Context: In 1996, the American Medical Association drafted and organized the Education for Physicians on End-of-Life Care (EPEC) curriculum. Leadership in the osteopathic medical profession has similarly recognized the goals of EPEC - resulting in the development of Osteopathic-EPEC, which incorporates the core tenets of osteopathic medicine. Objective: To assess the impact of EPEC training and the integration of osteopathic principles and practice in end-of-life care provided by osteopathic physicians (DOs). Methods: Osteopathic physicians who participated in the 2002 and 2003 AOA (American Osteopathic Association) End-of-Life Care - National Osteopathic Workshops were surveyed (N=100) on the use of advance directives and on their application of the tenets of osteopathic medicine, including the use of osteopathic manipulative techniques, for terminally ill patients. Results: More than 90% of responding DOs (n=66) ranked each of the four core tenets of osteopathic medicine as important. Among completed responses, 58 DOs (89%) said they believed the tenets and philosophy of osteopathic medicine better prepared them to provide end-of-life care. Forty-eight DOs (79%) agreed that the use of osteopathic diagnostic and treatment skills augmented their ability to provide quality care for terminally ill patients. Conclusion: Osteopathic physicians indicated that the tenets of osteopathic medicine improve their effectiveness in providing quality end-of-life care to patients. However, fewer than half of surveyed DOs who used osteopathic manipulative techniques to relieve pain and manage the physical symptoms associated with the dying process reported that the techniques are often or always effective.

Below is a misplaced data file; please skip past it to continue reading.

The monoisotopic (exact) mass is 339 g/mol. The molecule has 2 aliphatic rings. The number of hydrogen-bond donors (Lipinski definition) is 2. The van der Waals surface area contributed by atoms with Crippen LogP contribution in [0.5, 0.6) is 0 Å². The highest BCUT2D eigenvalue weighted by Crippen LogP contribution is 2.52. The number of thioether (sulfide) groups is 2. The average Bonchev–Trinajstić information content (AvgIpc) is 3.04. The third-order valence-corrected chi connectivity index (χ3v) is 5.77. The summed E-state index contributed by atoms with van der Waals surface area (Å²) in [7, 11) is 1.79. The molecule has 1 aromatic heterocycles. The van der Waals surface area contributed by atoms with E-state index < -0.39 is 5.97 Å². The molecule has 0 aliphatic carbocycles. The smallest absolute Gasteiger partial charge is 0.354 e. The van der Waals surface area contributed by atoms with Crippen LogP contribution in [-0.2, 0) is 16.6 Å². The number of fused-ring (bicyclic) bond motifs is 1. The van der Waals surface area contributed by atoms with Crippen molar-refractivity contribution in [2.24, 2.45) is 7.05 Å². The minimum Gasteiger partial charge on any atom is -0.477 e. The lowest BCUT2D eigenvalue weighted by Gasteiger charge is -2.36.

|Number of pages||11|
|Journal||Journal of the American Osteopathic Association|
|State||Published - 1 May 2008|